When I first stumbled across the description of MojoPac on their website it seemed too good to be true. Here was a piece of software that promised to allow you to create a PC on any USB-enabled device (memory stick, USB hard drive, iPod, cell phone), install all of your applications and data onto that USB-housed PC, and be able to use that PC on any machine running Windows XP. And it could do all of this without having to install any software onto the “host” PC and without leaving any trace that it had ever been there. Based on that description I first assumed that MojoPac just another type of virtualization, like VMWare or VirtualPC. It’s not, and that’s what makes it unique.
In order to use virtualization software like VMWare and VirtualPC you first have to install their software on a host PC. That installation involves some pretty low-level devices, like installing additional adapters for the graphic, network, and sound subsystems. With these technologies you are literally creating the computer that the virtual machine is going to run within.
With MojoPac, on the other hand, there is nothing to set up on the host PC. No virtual adapters or drivers are installed. In fact, there is no trace on the host PC that MojoPac had ever been used on that machine. So how is this magic pulled off?
The reason MojoPac can run without leaving any trace is precisely because it’s not a virtual machine, at least not in the sense that VMWare and VirtualPC are virtual machines. A “true” virtual machine uses the virtual hardware it creates (like those virtual graphic, network, and sound adapters) to create an artificial environment in which to run. The operating system running within the virtual machine doesn’t know that the hardware it’s using doesn’t really exist, and if the OS doesn’t know, applications running inside of that OS won’t know.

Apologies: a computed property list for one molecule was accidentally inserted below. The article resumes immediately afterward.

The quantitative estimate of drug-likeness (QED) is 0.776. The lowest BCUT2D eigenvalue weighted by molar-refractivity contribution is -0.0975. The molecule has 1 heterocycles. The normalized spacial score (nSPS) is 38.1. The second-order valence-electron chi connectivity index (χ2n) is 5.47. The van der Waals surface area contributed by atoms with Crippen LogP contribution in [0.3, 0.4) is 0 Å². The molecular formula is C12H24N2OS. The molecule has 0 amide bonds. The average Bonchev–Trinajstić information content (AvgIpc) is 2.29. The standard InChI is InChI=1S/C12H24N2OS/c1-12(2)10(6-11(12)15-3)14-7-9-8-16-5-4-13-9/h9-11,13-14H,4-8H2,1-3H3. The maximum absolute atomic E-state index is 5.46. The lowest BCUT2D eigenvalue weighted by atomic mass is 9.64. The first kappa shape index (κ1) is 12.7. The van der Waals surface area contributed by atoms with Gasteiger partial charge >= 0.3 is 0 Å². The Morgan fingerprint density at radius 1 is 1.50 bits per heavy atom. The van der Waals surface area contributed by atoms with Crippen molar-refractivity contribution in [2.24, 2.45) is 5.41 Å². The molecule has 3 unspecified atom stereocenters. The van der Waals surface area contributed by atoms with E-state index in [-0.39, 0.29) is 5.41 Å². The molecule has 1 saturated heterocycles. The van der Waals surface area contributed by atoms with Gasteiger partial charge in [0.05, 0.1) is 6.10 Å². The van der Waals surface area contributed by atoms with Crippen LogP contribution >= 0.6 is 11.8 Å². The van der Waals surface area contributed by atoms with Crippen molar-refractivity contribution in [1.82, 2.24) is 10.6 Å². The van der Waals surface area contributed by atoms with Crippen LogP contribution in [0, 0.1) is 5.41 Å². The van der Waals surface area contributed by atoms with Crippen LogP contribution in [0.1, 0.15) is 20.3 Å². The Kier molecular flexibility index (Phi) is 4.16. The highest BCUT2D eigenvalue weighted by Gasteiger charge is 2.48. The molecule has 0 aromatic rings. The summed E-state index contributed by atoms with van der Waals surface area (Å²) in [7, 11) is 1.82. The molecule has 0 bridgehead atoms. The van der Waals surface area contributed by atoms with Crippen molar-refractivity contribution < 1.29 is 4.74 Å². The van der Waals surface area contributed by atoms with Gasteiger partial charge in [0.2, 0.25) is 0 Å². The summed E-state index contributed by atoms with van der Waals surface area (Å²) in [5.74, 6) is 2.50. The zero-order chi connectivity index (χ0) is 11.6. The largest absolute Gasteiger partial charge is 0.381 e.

MojoPac accomplishes that same result using a different method by using its own “hooks” into the host’s operating system to make its magic happen. Applications running within MojoPac make the same calls to the host PC’s OS that they always make, but MojoPac intercepts these calls and makes its own calls on behalf of those applications. The end result is similar to what happens when you run an application in a virtual machine — that is, the application doesn’t know that it wasn’t talking to the PC’s hardware directly.
Sound too good to be true? Well, it is, at least for some things. The problem with replacing an application’s OS calls with your own is that you have to be able to take into account all of the different types of calls to the OS that an application might make. VMWare and VirtualPC don’t have to worry about this. They only need to handle everything that an OS would want from the hardware which they abstract. Once this abstracted hardware can handle all of those OS calls, however, the applications running within that virtual machine should be able to do anything they want (remember, applications don’t call the hardware directly — applications call the OS, and the OS calls the hardware).